CCNC horticulturist successfully clones rare dogwood

As the spring of 2021 blooms, The Country Club of North Carolina’s horticulturist, Shannon Smith, has successfully cloned the double flowering dogwood tree that has been providing beautiful flowers right in front of the clubhouse for nearly 70 years.

“A double flowering dogwood is very rare,” Smith said. “It happens in the wild and is not man-made. The fact that we have one at CCNC is really cool, and soon, we’ll be able to say that we have many.”

Smith has been trying to find a way to breed the unique tree for about a year. On May 26, she discovered roots growing on one of the samples, meaning her project was a success.

“I was so excited that I almost cried,” she said. “I really didn’t think it was going to work because it’s a tough tree to clone. When I saw it, I was in shock. I couldn’t believe there were actually roots on it. I knew that I had accomplished something amazing.”

Smith has served as the horticulturist at CCNC for the past four years and has been coming to the club for over a decade to tend its people’s gardens. She has had her eye on the double flowering dogwood for a long time.

“The tree is very old. It was here when the club was built back in the 1960s. It’s amazing that a dogwood has lived that long, especially being in such a crowded location,” said Smith.

She made it her mission to find a way to keep the double flowering dogwood at CCNC for many years to come.

“Since this is such a special tree, it’s not easy to propagate. To do so, I had to use the process of air layering. It’s a method of propagation, but it’s more for conservation than mass production because it takes so much longer,” Smith said. “My process for air layering was to take the smooth side of a small branch and cut the outer edge of the tree, just underneath the phloem tissue. By cutting off some of the phloem, I exposed the xylem tissue. Once I cut it, I put a rooting hormone on it to trigger the tree’s response to grow roots instead of putting out new bark and leaves.”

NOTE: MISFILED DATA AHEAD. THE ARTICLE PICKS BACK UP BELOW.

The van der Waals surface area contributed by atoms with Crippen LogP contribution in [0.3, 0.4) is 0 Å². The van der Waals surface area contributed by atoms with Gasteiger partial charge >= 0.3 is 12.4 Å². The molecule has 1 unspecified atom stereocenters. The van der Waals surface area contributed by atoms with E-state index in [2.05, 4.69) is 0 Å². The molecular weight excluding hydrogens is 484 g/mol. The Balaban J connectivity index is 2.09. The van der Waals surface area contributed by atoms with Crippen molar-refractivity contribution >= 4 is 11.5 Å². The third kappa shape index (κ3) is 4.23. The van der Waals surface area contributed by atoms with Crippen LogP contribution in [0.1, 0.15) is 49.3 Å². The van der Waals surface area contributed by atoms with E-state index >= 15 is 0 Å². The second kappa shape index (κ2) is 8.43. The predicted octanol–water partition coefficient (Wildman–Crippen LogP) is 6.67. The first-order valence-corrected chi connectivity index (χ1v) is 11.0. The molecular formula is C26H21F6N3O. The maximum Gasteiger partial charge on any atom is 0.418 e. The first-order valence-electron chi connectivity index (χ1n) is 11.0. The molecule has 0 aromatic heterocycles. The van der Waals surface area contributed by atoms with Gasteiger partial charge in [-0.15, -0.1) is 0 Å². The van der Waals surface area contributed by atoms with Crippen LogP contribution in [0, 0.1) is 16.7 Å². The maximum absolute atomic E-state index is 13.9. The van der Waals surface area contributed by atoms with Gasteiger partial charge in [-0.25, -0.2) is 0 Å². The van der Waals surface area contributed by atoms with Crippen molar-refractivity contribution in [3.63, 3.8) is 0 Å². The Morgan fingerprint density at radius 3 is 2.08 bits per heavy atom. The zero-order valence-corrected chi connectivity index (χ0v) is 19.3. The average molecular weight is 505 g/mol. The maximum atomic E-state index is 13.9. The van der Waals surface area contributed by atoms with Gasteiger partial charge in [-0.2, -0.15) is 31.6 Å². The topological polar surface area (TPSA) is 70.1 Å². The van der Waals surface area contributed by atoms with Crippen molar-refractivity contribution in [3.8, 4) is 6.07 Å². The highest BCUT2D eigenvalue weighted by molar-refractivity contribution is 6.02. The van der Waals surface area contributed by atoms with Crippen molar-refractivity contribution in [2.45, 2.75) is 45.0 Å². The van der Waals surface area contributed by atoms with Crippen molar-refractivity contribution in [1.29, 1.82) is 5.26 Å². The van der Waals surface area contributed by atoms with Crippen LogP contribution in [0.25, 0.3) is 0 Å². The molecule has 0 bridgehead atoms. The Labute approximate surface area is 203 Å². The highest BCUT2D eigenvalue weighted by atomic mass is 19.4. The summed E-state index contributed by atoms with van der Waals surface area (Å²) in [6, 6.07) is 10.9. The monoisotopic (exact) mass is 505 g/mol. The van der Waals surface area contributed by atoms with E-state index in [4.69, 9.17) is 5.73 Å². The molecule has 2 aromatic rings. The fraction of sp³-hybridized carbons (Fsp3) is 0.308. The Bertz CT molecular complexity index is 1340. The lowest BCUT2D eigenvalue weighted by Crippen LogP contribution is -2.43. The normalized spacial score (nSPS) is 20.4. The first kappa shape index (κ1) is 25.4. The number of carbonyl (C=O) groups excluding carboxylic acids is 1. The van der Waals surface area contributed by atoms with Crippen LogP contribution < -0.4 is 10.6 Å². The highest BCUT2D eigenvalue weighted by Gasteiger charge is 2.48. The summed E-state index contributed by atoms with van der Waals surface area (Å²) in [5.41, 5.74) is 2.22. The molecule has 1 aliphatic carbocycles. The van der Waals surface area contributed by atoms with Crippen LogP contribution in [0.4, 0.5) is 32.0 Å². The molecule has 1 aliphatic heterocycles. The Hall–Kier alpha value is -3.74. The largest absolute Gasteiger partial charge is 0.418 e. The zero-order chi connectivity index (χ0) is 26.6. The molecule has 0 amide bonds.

Although Smith has accomplished the most challenging part of the air layering process, there is still more that needs to be done.

“My next step is to wait for the roots to develop enough so that they can survive on their own,” Smith said. “Then, I’ll cut them off and grow them at our nursery pad. Once they are about three or four feet tall, I will plant them on the course and around the club.”

Smith hopes to repeat the project every year to clone as many double flowering dogwood trees as possible.

“My goal is to try and preserve the mother tree while propagating new ones to expand to the club,” she said. “I’m going to try and get as many roots from the tree as I can each year, while being sure not to overload the tree so that it can live longer and develop more roots.”

Smith’s experiment was certainly not something she achieved on her first try. It required precise timing and execution.

“I tried last year, but I think I waited too late to start,” Smith said. “It is best to start this time of year because the tree is in growth mode versus later in July when it is holding the leaves for water, waiting to drop them in the fall.”

The accomplishment of cloning such a special tree is worthy of a good deal of pride for Smith and the club.

“There are tons of flowering dogwoods around Pinehurst and the world, but no one else has the double flowering dogwood, which is what makes this one so special,” Smith said. “I’d like to put one on each hole of the golf course, preferably near the green where everyone pauses to see it. It would be really cool to be able to say that we are the only place that has it, and now, more than one.”

The double flowering dogwood has been a part of CCNC’s rich history every step of the way. Now, through Smith’s innovative work, the tree’s offshoots will continue to flourish around the club for generations to come.

Feature photo: Shannon Smith hard at work. Photo credit; Al Van Vliet.

~Written by Sandhills Sentinel contributor Taft Gantt.

Print Friendly, PDF & Email